Decommissioned agricultural salt ponds within south San Francisco Bay, California, are in the process of being converted to habitat for the benefit of wildlife as well as water management needs and recreation. Little is known of baseline levels of contaminants in these ponds, particularly mercury (Hg), which has a well established legacy in the Bay. In this study we described spatial and short-term temporal variations in sediment Hg species concentrations within and among the Alviso and Eden Landing salt ponds in the southern region of San Francisco Bay. We determined total Hg (Hgt) and methylmercury (MeHg) in the top 5 cm of sediment of most ponds in order to establish baseline conditions prior to restoration, sediment Hgt concentrations in a subset of these ponds after commencement of restoration, and variation in MeHg concentrations relative to sediment Hgt, pH, and total Fe concentrations and water depth and salinity in the subset of Alviso ponds. Inter-pond differences were greatest within the Alviso pond complex, where sediment Hgt concentrations averaged (arithmetic mean) 0.74 ??g/g pre and 1.03 ??g/g post-restoration activity compared to 0.11 ??g/g pre and post at Eden Landing ponds. Sediment Hgt levels at Alviso were fairly stable temporally and spatially, whereas MeHg levels were variable relative to restoration activities across time and space. Mean (arithmetic) sediment MeHg concentrations increased (2.58 to 3.03 ng/g) in Alviso and decreased (2.20 to 1.03 ng/g) in Eden Landing restoration ponds during the study. Differences in MeHg levels were related to water depth and pH, but these relationships were not consistent between years or among ponds and were viewed with caution. Factors affecting MeHg levels in these ponds (and in general) are highly complex and require in-depth study to understand.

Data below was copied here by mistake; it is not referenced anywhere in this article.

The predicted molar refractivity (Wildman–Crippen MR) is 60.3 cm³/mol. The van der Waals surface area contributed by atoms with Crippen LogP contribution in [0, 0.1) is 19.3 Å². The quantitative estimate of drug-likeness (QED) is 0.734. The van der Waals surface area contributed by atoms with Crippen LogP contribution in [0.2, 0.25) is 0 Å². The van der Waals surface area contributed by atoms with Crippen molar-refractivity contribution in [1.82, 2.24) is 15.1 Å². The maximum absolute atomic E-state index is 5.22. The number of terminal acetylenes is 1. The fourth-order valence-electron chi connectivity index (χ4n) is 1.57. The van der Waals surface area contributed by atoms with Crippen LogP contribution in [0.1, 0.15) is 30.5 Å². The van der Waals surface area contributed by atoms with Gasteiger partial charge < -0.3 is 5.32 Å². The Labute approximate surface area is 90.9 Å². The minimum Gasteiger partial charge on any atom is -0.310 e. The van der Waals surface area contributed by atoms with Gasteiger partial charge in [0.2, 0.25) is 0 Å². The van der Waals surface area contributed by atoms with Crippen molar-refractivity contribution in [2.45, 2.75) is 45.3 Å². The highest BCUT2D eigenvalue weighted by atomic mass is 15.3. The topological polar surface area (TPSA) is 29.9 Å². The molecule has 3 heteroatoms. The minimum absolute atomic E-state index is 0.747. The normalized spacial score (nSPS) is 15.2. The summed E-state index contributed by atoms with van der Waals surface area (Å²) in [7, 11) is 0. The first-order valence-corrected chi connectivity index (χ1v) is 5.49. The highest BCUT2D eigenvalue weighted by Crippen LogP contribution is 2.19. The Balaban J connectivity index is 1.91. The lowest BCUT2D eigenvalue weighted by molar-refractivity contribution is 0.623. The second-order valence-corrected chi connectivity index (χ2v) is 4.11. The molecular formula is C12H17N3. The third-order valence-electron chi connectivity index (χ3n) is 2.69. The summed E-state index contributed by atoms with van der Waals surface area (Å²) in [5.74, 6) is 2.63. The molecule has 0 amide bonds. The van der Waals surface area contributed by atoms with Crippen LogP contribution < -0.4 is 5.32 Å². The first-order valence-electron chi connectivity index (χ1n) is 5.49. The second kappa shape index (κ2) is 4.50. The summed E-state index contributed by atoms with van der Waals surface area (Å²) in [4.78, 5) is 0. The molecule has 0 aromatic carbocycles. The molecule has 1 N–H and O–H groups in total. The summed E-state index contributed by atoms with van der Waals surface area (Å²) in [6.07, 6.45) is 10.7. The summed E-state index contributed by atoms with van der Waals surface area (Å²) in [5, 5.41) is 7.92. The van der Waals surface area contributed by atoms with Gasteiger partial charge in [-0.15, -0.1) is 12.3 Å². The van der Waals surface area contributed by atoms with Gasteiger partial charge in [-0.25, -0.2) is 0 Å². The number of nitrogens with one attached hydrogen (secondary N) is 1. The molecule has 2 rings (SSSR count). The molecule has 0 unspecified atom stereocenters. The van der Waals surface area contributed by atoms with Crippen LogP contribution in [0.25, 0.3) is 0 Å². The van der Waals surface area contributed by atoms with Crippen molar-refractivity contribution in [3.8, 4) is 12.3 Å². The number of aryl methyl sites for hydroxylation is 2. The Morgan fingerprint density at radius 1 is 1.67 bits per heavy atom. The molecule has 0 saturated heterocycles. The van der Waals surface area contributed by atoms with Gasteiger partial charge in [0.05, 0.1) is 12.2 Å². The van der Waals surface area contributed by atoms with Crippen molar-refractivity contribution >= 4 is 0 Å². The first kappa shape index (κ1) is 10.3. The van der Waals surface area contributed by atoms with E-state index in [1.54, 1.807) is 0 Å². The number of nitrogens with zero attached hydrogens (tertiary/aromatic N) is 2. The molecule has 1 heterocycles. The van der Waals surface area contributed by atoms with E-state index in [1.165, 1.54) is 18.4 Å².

Additional publication details
Temporal and spatial distributions of sediment mercury at salt pond wetland restoration sites, San Francisco Bay, CA, USA